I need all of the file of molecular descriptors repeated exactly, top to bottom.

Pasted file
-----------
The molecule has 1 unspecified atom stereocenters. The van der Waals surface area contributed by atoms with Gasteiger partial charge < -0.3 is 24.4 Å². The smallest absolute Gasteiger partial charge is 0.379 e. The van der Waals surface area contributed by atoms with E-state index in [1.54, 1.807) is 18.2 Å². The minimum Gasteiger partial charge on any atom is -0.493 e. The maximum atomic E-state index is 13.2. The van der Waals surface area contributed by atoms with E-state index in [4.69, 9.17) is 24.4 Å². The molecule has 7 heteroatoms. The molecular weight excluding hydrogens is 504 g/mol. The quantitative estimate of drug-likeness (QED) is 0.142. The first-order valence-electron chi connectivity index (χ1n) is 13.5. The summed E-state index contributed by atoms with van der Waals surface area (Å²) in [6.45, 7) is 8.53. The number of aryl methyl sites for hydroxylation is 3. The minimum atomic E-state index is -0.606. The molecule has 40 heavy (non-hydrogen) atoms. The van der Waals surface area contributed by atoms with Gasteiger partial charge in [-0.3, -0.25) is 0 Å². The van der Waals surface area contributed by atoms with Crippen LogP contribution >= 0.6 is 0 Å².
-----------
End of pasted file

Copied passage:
The molecule has 1 unspecified atom stereocenters. The van der Waals surface area contributed by atoms with Gasteiger partial charge < -0.3 is 24.4 Å². The smallest absolute Gasteiger partial charge is 0.379 e. The van der Waals surface area contributed by atoms with E-state index in [1.54, 1.807) is 18.2 Å². The minimum Gasteiger partial charge on any atom is -0.493 e. The maximum atomic E-state index is 13.2. The van der Waals surface area contributed by atoms with E-state index in [4.69, 9.17) is 24.4 Å². The molecule has 7 heteroatoms. The molecular weight excluding hydrogens is 504 g/mol. The quantitative estimate of drug-likeness (QED) is 0.142. The first-order valence-electron chi connectivity index (χ1n) is 13.5. The summed E-state index contributed by atoms with van der Waals surface area (Å²) in [6.45, 7) is 8.53. The number of aryl methyl sites for hydroxylation is 3. The minimum atomic E-state index is -0.606. The molecule has 40 heavy (non-hydrogen) atoms. The van der Waals surface area contributed by atoms with Gasteiger partial charge in [-0.3, -0.25) is 0 Å². The van der Waals surface area contributed by atoms with Crippen LogP contribution >= 0.6 is 0 Å².